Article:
Aether Revolt snuck up on me this time. I wasn’t able to attend the pre-release, but did draft on release weekend. I went to the draft “cold turkey,” having not researched any of the cards. Believe it or not, I drafted two “Fatal Push,” probably the most important card released in the entire set. In case you didn’t know, “Fatal Push” is a one-drop instant black kill spell. A card that is bound to be useful in Modern, as the only cards that have filled that role until this point have been Path to Exile and Lightning Bolt.
I went through all that, hanging out at the Tangled Web all afternoon, and I never even saw the new Planeswalker decks. Maybe they were there…maybe they were sold out? The first time I even had a clue that such a thing had released was when I saw it at Wal-Mart. I snatched up Tezzeret, and here was my experience.
The Tezzeret Planeswalker Pack came in the same style of packaging as the Nissa and Chandra Planeswalker Packs from Kaledesh. Aether Revolt takes place on the same plane, (is actually an expansion of the set Kaledesh,) and so this deck adds more to the entire experience of the block. Tezzeret is obviously foreshadowing the upcoming “Amonkhet” set, which is going to heavily feature the great villain of Magic the Gathering, Nicol Bolas. (Tezzeret has been something of a henchman for Bolas, along with Sarkahn, at least as far as I understand.)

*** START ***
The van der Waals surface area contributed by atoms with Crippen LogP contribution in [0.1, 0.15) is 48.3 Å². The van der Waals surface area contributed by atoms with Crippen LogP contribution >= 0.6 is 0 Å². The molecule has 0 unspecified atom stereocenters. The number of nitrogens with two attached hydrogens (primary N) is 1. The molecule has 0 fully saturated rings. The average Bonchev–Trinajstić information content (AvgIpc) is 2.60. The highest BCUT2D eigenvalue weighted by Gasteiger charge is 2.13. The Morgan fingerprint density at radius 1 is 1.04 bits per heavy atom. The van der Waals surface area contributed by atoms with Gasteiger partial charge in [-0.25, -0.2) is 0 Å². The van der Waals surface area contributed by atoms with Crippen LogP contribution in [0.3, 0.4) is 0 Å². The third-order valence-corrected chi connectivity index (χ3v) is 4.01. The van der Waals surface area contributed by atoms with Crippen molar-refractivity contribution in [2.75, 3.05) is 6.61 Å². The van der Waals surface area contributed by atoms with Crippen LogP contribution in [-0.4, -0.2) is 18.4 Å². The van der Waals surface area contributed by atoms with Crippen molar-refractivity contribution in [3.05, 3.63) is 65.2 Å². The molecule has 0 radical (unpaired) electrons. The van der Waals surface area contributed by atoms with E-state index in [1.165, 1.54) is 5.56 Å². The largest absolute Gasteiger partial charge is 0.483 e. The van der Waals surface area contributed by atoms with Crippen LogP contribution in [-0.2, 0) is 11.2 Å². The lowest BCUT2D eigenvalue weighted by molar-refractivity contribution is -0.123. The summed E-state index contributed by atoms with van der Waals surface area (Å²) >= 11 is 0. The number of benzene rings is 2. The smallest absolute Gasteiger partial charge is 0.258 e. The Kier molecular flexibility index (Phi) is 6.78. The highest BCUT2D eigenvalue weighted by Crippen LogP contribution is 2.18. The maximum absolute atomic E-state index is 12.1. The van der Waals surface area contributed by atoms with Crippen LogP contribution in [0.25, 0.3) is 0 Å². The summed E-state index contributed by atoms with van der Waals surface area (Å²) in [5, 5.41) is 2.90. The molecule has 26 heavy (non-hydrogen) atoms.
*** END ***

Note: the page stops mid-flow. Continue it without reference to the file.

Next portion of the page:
Not pictured is the plastic case that is the main part of the packaging. It forms a nifty little tray…I just haven’t figured out how to use it yet. The contents of the box are really in this deck box, which prominently features Tezzeret, Master of Metal for its art. This is the same style of box that Nissa and Chandra came with, and it is a great little box to carry sleeved cards in. I personally think the Wizards are hitting a homerun when they make these Planeswalker Packs. New players want planewalker cards, rare cards, and new players want to feel like they fit in when they come to a tournament. Most tournament players have fancy deckboxes, etc. So this is an all around great product for the new player. The only thing lacking is actual sleeves.
Here are all of the contents. Two packs of Aether Revolt. One foil Tezzeret, Master of Metal (which can’t be acquired officially any other way than opening this product.) The deck sealed in cellophane wrap. And two pieces of paper. One is the guide to playing the deck. The other is the Magic the Gathering Quick Reference Guide. If any Wizards product should include the Quick Reference Guide, it is the Planeswalker Packs.
Let’s have a look at this splashy card.
Tezzeret is the strongest Intro Pack planeswalker I have seen. His +1 ability could be a game changer. It is so-so in this deck, but imagine a deck where there were four copies of some incredible artifact. (Here’s a list. Platinum Angel. Sword of Feast and Famine. Elbrus the Binding Blade. Black Lotus. Need I say more?) Tezzeret can plus up and get that in your hand! And all the extra cards you overturned? You just shuffle them and put them on the bottom without consequence!